Netanyahu must choose between coalition and Obama

Polls show right-wing voters resent and dislike the press and have been impressed by Netanyahu's ferocity responding to press reports.

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November 30, 2016 06:05
2 minute read.
PRIME MINISTER Benjamin Netanyahu. Is he a victim of unfair press?

PRIME MINISTER Benjamin Netanyahu. Is he a victim of unfair press?. (photo credit: MARC ISRAEL SELLEM/THE JERUSALEM POST)

 
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Prime Minister Benjamin Netanyahu canceled his scheduled speech at a conference for the National Library and other items on his Tuesday itinerary, because he was suffering from a case of the flu.

Chances are the flu will remain on Wednesday, when the Knesset is set to vote on the controversial outpost and muezzin bills. But it is doubtful he will be able to use his illness to get out of those votes.

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Barring a last-minute political deal, Netanyahu will have to choose between upsetting his traditional right-wing political base and infuriating the administration of outgoing US President Barack Obama.

When he had to make the same decision last time, at the preliminary reading of the bill, he voted for legislation that would enable the legalization of outposts built on privately owned Palestinian land.

The vote was reportedly seen by the Obama administration as “spitting in its face,” even though the preliminary reading of a bill is usually irrelevant within the perspective of the lengthy Israeli legislative process.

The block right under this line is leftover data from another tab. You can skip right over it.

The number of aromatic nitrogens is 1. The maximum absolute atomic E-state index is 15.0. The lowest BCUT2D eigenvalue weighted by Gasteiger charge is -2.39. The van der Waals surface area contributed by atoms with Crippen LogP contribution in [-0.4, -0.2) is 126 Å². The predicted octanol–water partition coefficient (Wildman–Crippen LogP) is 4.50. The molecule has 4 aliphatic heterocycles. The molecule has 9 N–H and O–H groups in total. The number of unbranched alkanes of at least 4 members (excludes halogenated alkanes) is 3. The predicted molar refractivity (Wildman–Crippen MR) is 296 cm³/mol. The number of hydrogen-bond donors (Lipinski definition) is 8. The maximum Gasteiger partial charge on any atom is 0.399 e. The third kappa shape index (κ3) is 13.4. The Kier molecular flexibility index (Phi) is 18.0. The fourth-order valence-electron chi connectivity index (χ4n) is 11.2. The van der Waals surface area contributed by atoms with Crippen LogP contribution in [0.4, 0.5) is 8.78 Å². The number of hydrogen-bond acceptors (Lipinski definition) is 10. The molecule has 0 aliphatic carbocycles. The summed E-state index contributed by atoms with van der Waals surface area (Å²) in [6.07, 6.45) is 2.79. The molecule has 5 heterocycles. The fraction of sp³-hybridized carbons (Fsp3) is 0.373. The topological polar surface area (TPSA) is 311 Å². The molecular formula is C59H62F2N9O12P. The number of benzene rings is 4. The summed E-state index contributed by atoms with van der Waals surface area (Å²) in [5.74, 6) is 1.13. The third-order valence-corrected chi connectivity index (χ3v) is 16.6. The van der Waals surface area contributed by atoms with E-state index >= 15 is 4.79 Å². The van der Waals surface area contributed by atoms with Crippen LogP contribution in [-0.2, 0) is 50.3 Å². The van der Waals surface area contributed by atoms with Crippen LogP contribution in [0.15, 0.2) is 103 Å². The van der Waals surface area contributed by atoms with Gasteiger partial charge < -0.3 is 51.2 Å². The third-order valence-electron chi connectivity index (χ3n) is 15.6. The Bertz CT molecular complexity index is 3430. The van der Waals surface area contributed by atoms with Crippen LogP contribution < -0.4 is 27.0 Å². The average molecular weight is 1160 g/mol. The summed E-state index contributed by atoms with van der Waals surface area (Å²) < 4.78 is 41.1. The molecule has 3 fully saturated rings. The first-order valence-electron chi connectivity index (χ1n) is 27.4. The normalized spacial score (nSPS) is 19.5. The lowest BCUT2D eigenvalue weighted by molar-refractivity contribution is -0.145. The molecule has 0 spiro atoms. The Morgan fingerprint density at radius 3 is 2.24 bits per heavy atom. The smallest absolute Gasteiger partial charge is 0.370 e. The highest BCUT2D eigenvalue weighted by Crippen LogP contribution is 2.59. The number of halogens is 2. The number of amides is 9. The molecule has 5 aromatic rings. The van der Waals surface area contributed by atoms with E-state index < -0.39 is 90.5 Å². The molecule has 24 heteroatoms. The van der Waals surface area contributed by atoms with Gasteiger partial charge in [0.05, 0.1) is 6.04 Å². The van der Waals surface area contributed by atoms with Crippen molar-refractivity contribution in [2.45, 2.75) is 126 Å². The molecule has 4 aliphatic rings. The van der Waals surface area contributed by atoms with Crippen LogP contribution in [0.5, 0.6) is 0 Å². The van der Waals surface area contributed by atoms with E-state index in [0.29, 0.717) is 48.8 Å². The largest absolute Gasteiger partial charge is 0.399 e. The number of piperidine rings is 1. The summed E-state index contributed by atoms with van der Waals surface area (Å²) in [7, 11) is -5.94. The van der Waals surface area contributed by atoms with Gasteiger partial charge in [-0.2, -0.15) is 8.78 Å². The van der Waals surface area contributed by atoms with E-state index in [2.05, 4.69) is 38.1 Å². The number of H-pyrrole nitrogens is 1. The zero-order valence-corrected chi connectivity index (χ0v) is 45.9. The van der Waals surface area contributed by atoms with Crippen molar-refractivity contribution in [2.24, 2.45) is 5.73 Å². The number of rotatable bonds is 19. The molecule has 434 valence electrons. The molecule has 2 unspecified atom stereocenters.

Wednesday’s vote on the bill’s first reading is also symbolic, not final. No Palestinian will lose any land on Wednesday, and no settler will come any closer to keeping any.

Netanyahu paid lip service to the settlers by voting for the bill the first time, and it would be more of the same if he votes for it again. When it comes to decisions that are actually practical, like the final reading of any bill which then passes into law, that is when he tends to make decisions that they prefer to see in the outgoing administration in Washington.



Netanyahu reportedly even warned ministers on Sunday that he could end up on trial in the International Criminal Court in the Hague. But that won’t stop him from voting for the bill in Wednesday’s irrelevant vote.

Meanwhile, Netanyahu can afford to score points with his base, which wants to see the outposts legalized and a solution for the people of the Amona outpost, which is set to be destroyed on December 25.

Netanyahu has been pandering to that base more and more lately by attacking the media. Polls show right-wing voters resent and dislike the press. Netanyahu has been impressing them by responding to press reports with increasing ferocity.

He wrote on Facebook on Monday that the Channel 10 journalist who reported about his family’s ties with an Australian millionaire was a desperate pathetic gossip columnist with a political agenda.

So Netanyahu will likely continue to reach out to that base for one more day. But he will eventually have to make key decisions.

Unless he catches another conveniently timed flu.

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